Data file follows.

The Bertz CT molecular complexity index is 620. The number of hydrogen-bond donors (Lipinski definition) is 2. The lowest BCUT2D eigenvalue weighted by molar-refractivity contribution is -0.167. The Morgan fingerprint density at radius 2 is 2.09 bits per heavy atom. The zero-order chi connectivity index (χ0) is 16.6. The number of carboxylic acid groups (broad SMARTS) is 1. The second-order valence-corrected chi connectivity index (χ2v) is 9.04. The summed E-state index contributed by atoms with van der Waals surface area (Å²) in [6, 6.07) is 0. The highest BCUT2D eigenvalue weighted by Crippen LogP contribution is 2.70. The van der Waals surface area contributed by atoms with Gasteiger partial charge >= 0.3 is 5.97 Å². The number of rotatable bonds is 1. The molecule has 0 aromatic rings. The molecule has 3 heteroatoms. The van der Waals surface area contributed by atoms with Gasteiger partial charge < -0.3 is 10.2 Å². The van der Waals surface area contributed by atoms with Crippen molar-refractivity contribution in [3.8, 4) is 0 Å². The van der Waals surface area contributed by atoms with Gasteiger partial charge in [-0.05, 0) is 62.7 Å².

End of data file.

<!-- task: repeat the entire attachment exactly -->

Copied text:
The Bertz CT molecular complexity index is 620. The number of hydrogen-bond donors (Lipinski definition) is 2. The lowest BCUT2D eigenvalue weighted by molar-refractivity contribution is -0.167. The Morgan fingerprint density at radius 2 is 2.09 bits per heavy atom. The zero-order chi connectivity index (χ0) is 16.6. The number of carboxylic acid groups (broad SMARTS) is 1. The second-order valence-corrected chi connectivity index (χ2v) is 9.04. The summed E-state index contributed by atoms with van der Waals surface area (Å²) in [6, 6.07) is 0. The highest BCUT2D eigenvalue weighted by Crippen LogP contribution is 2.70. The van der Waals surface area contributed by atoms with Gasteiger partial charge >= 0.3 is 5.97 Å². The number of rotatable bonds is 1. The molecule has 0 aromatic rings. The molecule has 3 heteroatoms. The van der Waals surface area contributed by atoms with Gasteiger partial charge < -0.3 is 10.2 Å². The van der Waals surface area contributed by atoms with Crippen molar-refractivity contribution in [3.8, 4) is 0 Å². The van der Waals surface area contributed by atoms with Gasteiger partial charge in [-0.05, 0) is 62.7 Å².